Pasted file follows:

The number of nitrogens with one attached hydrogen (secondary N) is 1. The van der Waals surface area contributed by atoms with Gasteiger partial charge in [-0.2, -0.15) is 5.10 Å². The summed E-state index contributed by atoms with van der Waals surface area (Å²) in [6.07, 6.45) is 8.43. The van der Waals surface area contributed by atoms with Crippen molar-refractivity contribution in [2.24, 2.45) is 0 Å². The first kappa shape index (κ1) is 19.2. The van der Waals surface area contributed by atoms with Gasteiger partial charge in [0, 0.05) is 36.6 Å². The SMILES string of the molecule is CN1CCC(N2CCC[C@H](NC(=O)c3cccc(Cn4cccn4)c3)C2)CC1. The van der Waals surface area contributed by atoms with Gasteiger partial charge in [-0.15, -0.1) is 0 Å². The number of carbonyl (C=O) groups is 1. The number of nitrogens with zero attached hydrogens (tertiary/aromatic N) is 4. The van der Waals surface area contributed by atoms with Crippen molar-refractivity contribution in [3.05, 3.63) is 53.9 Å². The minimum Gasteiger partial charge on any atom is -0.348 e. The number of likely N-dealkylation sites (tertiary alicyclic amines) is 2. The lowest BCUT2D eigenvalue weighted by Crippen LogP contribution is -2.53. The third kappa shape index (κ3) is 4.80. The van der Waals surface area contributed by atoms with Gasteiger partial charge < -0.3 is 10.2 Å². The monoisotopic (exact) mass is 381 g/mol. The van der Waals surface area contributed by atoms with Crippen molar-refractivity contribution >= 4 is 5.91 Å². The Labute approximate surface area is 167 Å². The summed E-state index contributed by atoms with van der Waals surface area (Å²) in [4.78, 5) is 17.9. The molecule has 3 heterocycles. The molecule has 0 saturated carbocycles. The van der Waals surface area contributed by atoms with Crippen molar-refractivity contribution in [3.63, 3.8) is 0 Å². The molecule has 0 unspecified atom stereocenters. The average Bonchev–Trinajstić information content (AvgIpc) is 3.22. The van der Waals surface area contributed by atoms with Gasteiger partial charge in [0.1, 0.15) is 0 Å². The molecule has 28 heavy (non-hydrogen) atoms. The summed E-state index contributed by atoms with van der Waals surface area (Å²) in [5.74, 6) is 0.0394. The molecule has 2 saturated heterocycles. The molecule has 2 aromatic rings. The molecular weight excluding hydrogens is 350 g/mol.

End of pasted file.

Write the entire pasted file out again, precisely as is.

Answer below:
The number of nitrogens with one attached hydrogen (secondary N) is 1. The van der Waals surface area contributed by atoms with Gasteiger partial charge in [-0.2, -0.15) is 5.10 Å². The summed E-state index contributed by atoms with van der Waals surface area (Å²) in [6.07, 6.45) is 8.43. The van der Waals surface area contributed by atoms with Crippen molar-refractivity contribution in [2.24, 2.45) is 0 Å². The first kappa shape index (κ1) is 19.2. The van der Waals surface area contributed by atoms with Gasteiger partial charge in [0, 0.05) is 36.6 Å². The SMILES string of the molecule is CN1CCC(N2CCC[C@H](NC(=O)c3cccc(Cn4cccn4)c3)C2)CC1. The van der Waals surface area contributed by atoms with Gasteiger partial charge in [-0.15, -0.1) is 0 Å². The number of carbonyl (C=O) groups is 1. The number of nitrogens with zero attached hydrogens (tertiary/aromatic N) is 4. The van der Waals surface area contributed by atoms with Crippen molar-refractivity contribution in [3.05, 3.63) is 53.9 Å². The minimum Gasteiger partial charge on any atom is -0.348 e. The number of likely N-dealkylation sites (tertiary alicyclic amines) is 2. The lowest BCUT2D eigenvalue weighted by Crippen LogP contribution is -2.53. The third kappa shape index (κ3) is 4.80. The van der Waals surface area contributed by atoms with Gasteiger partial charge < -0.3 is 10.2 Å². The monoisotopic (exact) mass is 381 g/mol. The van der Waals surface area contributed by atoms with Crippen molar-refractivity contribution >= 4 is 5.91 Å². The Labute approximate surface area is 167 Å². The summed E-state index contributed by atoms with van der Waals surface area (Å²) in [4.78, 5) is 17.9. The molecule has 3 heterocycles. The molecule has 0 saturated carbocycles. The van der Waals surface area contributed by atoms with Crippen molar-refractivity contribution in [3.63, 3.8) is 0 Å². The molecule has 0 unspecified atom stereocenters. The average Bonchev–Trinajstić information content (AvgIpc) is 3.22. The van der Waals surface area contributed by atoms with Gasteiger partial charge in [0.1, 0.15) is 0 Å². The molecule has 28 heavy (non-hydrogen) atoms. The summed E-state index contributed by atoms with van der Waals surface area (Å²) in [5.74, 6) is 0.0394. The molecule has 2 saturated heterocycles. The molecule has 2 aromatic rings. The molecular weight excluding hydrogens is 350 g/mol.